Some fun trivia facts about Veterans Day include that: 1) Veterans Day used to be called Armistice Day as commemoration of the end of World War I in 1919; and 2) the name did not change to Veterans Day until 1954.
Armistice Day--on Nov. 11th, 1919--became the celebration of the end of World War I and a day to honor military servicemen and servicewomen. People started observing Armistice Day after Congress passed a resolution about it in 1926. In 1938 it became a federal, nationally-recognized holiday. In 1954, the name was changed From Armistice Day to Veterans Day by President Dwight D. Eisenhower. Briefly between 1971 and 1975, the date was changed to the fourth Monday in October before President Gerald Ford returned it to November 11th.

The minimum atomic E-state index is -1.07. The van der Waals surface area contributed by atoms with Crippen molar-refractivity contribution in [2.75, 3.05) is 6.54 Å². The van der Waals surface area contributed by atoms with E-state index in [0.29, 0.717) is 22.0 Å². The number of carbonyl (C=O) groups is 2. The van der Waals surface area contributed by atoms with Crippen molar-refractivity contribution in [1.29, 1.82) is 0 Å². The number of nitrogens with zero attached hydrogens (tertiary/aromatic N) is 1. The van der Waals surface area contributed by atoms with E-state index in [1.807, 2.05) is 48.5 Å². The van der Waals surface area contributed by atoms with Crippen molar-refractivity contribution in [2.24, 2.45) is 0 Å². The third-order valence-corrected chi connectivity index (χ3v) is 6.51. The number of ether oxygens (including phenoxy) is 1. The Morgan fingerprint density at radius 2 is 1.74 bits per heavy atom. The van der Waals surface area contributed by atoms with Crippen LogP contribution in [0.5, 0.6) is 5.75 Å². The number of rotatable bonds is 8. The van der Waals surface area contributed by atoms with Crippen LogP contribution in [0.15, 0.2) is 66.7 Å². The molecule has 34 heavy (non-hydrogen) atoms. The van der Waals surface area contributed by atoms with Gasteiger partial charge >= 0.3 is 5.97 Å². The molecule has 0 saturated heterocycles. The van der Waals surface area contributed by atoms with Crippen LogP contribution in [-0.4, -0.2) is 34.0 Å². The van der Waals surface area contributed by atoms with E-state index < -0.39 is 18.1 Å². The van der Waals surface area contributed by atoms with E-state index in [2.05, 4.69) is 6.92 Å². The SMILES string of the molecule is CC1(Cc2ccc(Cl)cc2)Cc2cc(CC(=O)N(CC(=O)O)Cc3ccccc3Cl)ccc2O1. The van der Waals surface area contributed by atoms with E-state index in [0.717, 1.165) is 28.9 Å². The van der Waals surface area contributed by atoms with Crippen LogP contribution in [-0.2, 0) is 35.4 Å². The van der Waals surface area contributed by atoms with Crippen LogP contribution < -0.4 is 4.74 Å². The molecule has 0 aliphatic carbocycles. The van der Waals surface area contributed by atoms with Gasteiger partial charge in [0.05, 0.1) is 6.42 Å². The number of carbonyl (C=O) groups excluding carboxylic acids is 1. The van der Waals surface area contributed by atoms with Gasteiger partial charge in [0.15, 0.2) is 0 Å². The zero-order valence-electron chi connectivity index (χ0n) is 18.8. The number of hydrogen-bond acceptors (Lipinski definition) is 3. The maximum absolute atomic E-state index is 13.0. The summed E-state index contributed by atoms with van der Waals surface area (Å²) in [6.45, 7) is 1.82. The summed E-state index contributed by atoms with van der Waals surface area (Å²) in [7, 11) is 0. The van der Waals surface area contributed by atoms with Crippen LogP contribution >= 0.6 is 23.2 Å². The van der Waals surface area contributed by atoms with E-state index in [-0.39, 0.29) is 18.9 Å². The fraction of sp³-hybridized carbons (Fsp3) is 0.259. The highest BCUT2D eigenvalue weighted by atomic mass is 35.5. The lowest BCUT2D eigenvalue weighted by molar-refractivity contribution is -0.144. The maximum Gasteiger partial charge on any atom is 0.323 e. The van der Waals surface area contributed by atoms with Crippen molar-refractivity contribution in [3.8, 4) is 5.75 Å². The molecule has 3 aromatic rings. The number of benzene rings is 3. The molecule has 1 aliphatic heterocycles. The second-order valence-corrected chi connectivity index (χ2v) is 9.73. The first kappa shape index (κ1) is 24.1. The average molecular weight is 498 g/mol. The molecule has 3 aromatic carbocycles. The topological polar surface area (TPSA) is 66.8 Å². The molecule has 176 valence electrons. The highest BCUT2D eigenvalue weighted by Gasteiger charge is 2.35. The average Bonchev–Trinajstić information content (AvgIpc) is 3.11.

The Unknown Soldier from World War I was buried in Arlington National Cemetery in 1921, starting a tradition that continued with the burying of Unknown Soldiers from both World War II and the Korean War in 1958, and the Vietnam War in 1984.
The United States is not the only country that celebrates veterans on the anniversary of the Armistice of World War I. Canada celebrates Remembrance Day on November 11. Great Britain commemorates November 11th with two minutes of silence and celebrates the Armistice on the second Sunday of November every year.